1955: Three hurricanes, Connie, Diane and Ione would make landfall in a six week period, causing record flooding on the coastal regions. The Outer Banks town of Maysville reported close to 50 inches of rain combined from these three storms.
1960: Hurricane Donna would hit Cape Fear as a category 3 hurricane, and remain a hurricane throughout it's journey through the state. Sustained winds of almost 120 miles per hour were reported at Cape Fear.
1972: A hurricane named Agnes hit Florida Gulf Coast, before moving through the southern states. Torrential rain poured on the western half of North Carolina, causing extensive flooding. Two deaths would be reported.
1989: Another of the most intense storms in recent history, Hurricane Hugo made landfall in Charleston, S.C. in September. The storm retained an incredible amount of strength, and the storm traveled much farther inland than normal. Since that time, many people have asked, "Was Hugo a hurricane when it came through Charlotte?" Since the storm was right on the cusp of the category when it came through the region, there has been debate as to whether or not the storm qualified as a hurricane depending on who you ask. As far as an "official" answer, as the eye of the storm passed over the center city of Charlotte, the storm did qualify as a hurricane (sustained winds of over 80 miles an hour and gusts of over 100). Thousands of trees were felled, and power was out for weeks. Hugo remains one of the most devastating hurricanes to hit the Carolina coast, and certainly the most devastating to Charlotte. Although many people believe the mascot of the NBA's Charlotte Hornets, Hugo, would take his name from this storm, it did not. Ironically, Hugo the Hornet was created one year before the storm hit Charlotte.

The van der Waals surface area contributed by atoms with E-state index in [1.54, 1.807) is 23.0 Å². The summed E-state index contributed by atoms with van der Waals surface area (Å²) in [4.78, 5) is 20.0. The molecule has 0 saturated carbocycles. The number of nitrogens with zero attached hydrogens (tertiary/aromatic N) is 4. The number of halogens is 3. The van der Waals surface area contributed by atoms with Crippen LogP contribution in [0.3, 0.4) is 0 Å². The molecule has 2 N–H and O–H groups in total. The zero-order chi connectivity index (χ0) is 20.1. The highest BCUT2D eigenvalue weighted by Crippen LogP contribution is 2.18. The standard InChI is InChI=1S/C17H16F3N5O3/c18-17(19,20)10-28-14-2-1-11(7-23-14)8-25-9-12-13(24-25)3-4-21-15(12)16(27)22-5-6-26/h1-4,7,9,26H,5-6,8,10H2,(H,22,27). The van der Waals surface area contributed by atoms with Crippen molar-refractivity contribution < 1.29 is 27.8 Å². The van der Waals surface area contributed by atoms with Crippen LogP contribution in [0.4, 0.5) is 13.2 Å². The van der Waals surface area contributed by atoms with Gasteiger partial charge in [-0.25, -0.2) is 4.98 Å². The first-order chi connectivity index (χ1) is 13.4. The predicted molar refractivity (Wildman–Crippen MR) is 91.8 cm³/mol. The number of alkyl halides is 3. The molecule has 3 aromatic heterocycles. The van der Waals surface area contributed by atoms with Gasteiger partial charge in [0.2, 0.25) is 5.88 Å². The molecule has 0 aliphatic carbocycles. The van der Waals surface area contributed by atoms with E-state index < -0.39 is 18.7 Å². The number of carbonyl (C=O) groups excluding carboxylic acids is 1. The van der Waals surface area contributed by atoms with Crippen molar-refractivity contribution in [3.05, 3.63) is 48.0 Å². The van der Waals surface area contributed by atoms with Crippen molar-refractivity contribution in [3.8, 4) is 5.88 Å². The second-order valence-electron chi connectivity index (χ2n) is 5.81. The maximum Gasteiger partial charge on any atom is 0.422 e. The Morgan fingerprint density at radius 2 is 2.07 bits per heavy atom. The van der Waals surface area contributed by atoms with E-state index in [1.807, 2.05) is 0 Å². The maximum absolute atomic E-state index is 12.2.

1993: Hurricane Emily was a category 3 storm when it approached the Outer Banks. The storm was headed inland, but turned out to sea at the last moment, brushing the coast. Still, close to 500 homes were destroyed in Hatteras, and power was cut to the island when officials feared numerous downed power lines would start fires. Flooding left a quarter of the population homeless. Only two deaths were reported, however – swimmers at Nags Head.